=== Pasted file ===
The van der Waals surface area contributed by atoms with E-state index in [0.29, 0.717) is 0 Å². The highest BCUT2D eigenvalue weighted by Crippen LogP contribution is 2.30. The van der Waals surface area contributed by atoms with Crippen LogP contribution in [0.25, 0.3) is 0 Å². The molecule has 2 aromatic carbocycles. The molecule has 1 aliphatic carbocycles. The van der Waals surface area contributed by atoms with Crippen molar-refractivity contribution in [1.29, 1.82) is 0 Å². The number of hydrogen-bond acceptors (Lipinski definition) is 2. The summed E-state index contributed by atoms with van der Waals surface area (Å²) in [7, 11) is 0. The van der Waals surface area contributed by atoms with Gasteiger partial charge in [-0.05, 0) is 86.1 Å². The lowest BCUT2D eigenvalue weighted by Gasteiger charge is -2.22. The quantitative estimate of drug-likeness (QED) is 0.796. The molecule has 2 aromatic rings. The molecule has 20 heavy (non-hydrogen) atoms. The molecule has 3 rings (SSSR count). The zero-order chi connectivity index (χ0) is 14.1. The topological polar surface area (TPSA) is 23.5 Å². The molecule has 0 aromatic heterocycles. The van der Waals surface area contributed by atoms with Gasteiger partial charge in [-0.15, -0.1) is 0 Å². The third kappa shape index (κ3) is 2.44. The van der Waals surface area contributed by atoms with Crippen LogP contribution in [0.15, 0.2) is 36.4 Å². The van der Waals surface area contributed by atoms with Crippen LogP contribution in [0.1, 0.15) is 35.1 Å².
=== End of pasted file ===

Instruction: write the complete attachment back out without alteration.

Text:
The van der Waals surface area contributed by atoms with E-state index in [0.29, 0.717) is 0 Å². The highest BCUT2D eigenvalue weighted by Crippen LogP contribution is 2.30. The van der Waals surface area contributed by atoms with Crippen LogP contribution in [0.25, 0.3) is 0 Å². The molecule has 2 aromatic carbocycles. The molecule has 1 aliphatic carbocycles. The van der Waals surface area contributed by atoms with Crippen molar-refractivity contribution in [1.29, 1.82) is 0 Å². The number of hydrogen-bond acceptors (Lipinski definition) is 2. The summed E-state index contributed by atoms with van der Waals surface area (Å²) in [7, 11) is 0. The van der Waals surface area contributed by atoms with Gasteiger partial charge in [-0.05, 0) is 86.1 Å². The lowest BCUT2D eigenvalue weighted by Gasteiger charge is -2.22. The quantitative estimate of drug-likeness (QED) is 0.796. The molecule has 2 aromatic rings. The molecule has 20 heavy (non-hydrogen) atoms. The molecule has 3 rings (SSSR count). The zero-order chi connectivity index (χ0) is 14.1. The topological polar surface area (TPSA) is 23.5 Å². The molecule has 0 aromatic heterocycles. The van der Waals surface area contributed by atoms with Gasteiger partial charge in [-0.15, -0.1) is 0 Å². The third kappa shape index (κ3) is 2.44. The van der Waals surface area contributed by atoms with Crippen LogP contribution in [0.15, 0.2) is 36.4 Å². The van der Waals surface area contributed by atoms with Crippen LogP contribution in [0.1, 0.15) is 35.1 Å².